It feels strange to be back. The hardy Scottish accent, the lively west of Scotland breeze and the eloquent selection of Glaswegian ‘boulangerie’ have all welcomed me with open arms. As my plane landed in Glasgow, the tropical rain that buffeted the tarmac and masked myself as well as the rest of the passengers with an additional layer of water seemed almost natural to me. I had arrived back home. Admittedly I found a steak bake at Greggs shortly after.
Everyone always says the same thing about an exchange abroad. They say that it passes by rapidly. When you’re over there you live everything in the moment, especially shortly after arriving. You discover new people, places, ideas and cultures and so I can say that at the end of the day you absorb all these exciting new things and try to use them to grow as a person. If anything else, that’s what your exchange, mine and everybody else’s is about – growing as person. Here I simply mean being able to adapt to different people, places and ideas efficiently and then be able to radiate this new found confidence so that people around you can benefit also from it. The easiest way to do this is by telling people you’ve done it as well as how and why. In doing so, it shows to other people that they can do something as crazy as packing up and moving to a new habitat with a new culture and potentially language and not only cope in their endeavour, but succeed and prosper while doing it. It helps inspire people to do what they want to do.
And they’re right. Your exchange is going to pass by swiftly no matter what you do. This isn’t a bad thing at all, in fact it shows that you’re enjoying yourself. When I look back on living in Lyon, it was incredibly difficult for the first couple of weeks. Moreover, when things just start going against you (such as your suitcase breaking 15 minutes after first getting there) you have to persevere and get through it even when it’s sometimes an immense struggle (which it was). When at the end of the day your bag is snapped in half and you’re soaked in wretched sweat, try to smile because it’ll make you appreciate the experience even more. As I’ve said many times before, the start is definitely the toughest part of the year. Leaving the calm and familial surroundings to (for example) the bureaucratic nightmare that is the country of France is daunting. Finding somewhere to live, finding friends, opening a bank account these things are all stressful sounding but the best way to deal with them is calmly and individually. My best tip would be to picture how you want to enjoy your time there every day. Then you stop worrying so much and the seemingly stressful things will become more approachable and possible – even if you do have to queue for 4 hours to apply for social security.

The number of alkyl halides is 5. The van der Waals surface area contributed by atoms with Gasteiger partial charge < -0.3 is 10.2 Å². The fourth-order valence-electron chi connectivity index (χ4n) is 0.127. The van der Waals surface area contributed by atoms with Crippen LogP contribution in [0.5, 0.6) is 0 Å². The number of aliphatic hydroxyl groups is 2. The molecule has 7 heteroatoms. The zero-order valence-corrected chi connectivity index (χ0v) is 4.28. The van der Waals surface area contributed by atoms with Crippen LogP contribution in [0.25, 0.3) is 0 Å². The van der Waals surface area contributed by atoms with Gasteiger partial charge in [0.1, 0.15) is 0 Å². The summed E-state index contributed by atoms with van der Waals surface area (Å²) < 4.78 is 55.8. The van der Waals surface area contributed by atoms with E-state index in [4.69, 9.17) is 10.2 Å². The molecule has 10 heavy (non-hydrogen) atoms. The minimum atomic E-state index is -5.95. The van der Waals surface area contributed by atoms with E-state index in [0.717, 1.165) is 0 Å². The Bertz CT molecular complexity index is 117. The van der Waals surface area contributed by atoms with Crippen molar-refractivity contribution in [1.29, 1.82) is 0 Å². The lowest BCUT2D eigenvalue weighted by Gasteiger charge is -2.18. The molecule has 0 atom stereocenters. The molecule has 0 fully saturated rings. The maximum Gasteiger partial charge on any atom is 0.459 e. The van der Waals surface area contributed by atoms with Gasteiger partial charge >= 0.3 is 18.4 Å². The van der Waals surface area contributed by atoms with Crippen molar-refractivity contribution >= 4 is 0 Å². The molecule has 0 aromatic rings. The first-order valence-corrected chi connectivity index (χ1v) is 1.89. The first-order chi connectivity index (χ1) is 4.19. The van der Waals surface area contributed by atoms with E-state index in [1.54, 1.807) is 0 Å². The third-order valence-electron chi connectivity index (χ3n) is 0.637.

In this blog I haven’t so much highlighted my individual experiences but rather a great approach to looking forward to and then enjoying your own experiences. Even after coming back, you can still greatly use these experiences to your own and others benefit. And yes, there is a period when you’re back in Scotland basking in the glorious grey sky when you’ll miss the time you had abroad. But that was only 10 months at the most, there’s endless opportunity afterwards to go again and explore. Hopefully by that time, Greggs will have expanded throughout the world.